There’s Nothing Fun About An Egg Freezing Party
Dispatch from a night of fertility talk.
The Hudson Hotel in midtown Manhattan is a swanky spot. The entrance opens up onto to a pair of escalators bathed in chartreuse light. The glowing stairs lead up to the lobby, which looks like Brooklyn barfed on a solarium: Ivy trickles down from the glass ceilings onto brick walls. Sturdy wooden surfaces abound.
“Let’s Chill!,” the egg freezing party, is downstairs in a windowless room, less stylish than upstairs; but the lighting and curtains are nice enough. There’s an open bar in back with wine, beer, and a signature cocktail. Servers periodically circle the room with hors d’oeuvres.
An egg freezing party does not involve any actual egg freezing. The events are information sessions on the process of conserving youthful eggs for a more convenient time in a busy woman’s life. Over the last six months they have popped up in cities with high concentrations of career women: New York, San Francisco, Los Angeles, and Boston.
The current (relative) popularity of the procedure, which began in the ’80s, is due to an advance in technology that has resulted in higher success rates, which in 2012 led the American Society of Reproductive Medicine to drop the “experimental” label. More clinics than ever have started offering it. And with Apple and Google now covering the “reproductive insurance policy,” the procedure is being hailed as a step toward gender equality in the workplace.
Still, information is scarce, which is where the parties come in. “We wanted to take the stigma off of egg freezing and make egg freezing cool,” Gina Bartasi the founder and CEO of EggBanxx, an organization that connects women with egg freezing specialists, told Fast Company. Since its first gathering this summer, EggBanxx has put on a monthly egg freezing party, including that night’s event. The booze and food are an attempt to make things more comfortable. “We wanted it to be hip and intimate and fun,” Bartasi added.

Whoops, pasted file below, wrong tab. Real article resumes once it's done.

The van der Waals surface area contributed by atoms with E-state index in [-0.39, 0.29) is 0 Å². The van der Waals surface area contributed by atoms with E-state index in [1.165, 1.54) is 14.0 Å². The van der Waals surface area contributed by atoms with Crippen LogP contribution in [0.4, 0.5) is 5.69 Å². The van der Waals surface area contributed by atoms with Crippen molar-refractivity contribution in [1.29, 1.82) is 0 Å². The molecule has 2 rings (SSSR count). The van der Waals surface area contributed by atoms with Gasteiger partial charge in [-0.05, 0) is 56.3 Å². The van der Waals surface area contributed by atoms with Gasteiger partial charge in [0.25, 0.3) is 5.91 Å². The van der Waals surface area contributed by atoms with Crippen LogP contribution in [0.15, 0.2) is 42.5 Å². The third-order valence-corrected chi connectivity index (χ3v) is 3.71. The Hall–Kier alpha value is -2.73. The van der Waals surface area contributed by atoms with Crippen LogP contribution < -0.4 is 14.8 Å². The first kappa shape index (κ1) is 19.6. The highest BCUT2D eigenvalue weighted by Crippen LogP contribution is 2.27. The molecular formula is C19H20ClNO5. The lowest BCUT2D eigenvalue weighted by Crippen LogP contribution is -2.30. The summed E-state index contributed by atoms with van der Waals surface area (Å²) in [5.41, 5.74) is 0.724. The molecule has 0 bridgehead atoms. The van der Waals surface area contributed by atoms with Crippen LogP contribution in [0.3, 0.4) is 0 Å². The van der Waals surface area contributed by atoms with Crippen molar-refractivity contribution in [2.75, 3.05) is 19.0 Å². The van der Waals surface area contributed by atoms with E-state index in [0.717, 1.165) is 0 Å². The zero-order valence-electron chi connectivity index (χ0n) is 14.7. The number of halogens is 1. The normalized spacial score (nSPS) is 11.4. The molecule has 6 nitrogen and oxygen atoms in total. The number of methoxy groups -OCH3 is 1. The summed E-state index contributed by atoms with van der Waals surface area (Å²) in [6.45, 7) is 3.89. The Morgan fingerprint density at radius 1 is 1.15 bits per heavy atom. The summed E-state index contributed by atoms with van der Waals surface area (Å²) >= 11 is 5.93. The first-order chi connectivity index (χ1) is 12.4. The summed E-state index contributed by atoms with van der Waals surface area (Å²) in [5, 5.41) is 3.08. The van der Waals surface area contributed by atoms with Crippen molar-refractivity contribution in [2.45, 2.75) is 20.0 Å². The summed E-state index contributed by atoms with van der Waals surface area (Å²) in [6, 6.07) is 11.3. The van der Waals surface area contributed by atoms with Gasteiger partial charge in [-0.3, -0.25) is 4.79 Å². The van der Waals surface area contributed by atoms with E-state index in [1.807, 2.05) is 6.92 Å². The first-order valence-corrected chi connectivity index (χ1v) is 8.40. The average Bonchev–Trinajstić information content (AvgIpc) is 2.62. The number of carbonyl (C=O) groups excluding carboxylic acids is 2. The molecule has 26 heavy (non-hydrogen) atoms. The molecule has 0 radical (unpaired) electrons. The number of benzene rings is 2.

Let’s Chill! has an after-work networking vibe. One woman described it as “a scene.” Yet, none of the women I spoke with at the gathering came to party. “I just want to get some information. I don’t particularly love the open environment of it,” said a health care professional, who asked not to be named. (Every woman I spoke with didn’t want to be identified—so much for destigmatizing egg freezing.) Multiple other attendees agreed:
“It’s unappealing. I think it’s weird they’re taking pictures, but I’m totally interested in learning.”
“I literally thought it was a joke at first. I didn’t even know [it was like a party].”
“That wasn’t the point,” said another. “The point was to try and learn more.”
And, despite the bar, learning is the alleged primary purpose of these events. After all, egg freezing is an invasive, complicated, and expensive process—it costs between $10,000 to $15,000 per batch plus an additional $1,000 a year for storage. “I wanted to do a lecture before I went to see a doctor,” the health care professional told me. “I couldn’t find any in my area.” Google led her to the party, which is free (for now) and offers discounts on egg freezing services.
The notion that women lack information seems to unite different party promoters. “The idea just came out of my desire to promote fertility awareness— to educate women,” Dr. Aimee Eyvazzadeh, a reproductive endocrinologist who holds parties in the Bay Area, said. Her events also have heavy apps and drinks. “I don’t want another woman to utter: ‘I wish I would have known about this 10 years ago.'”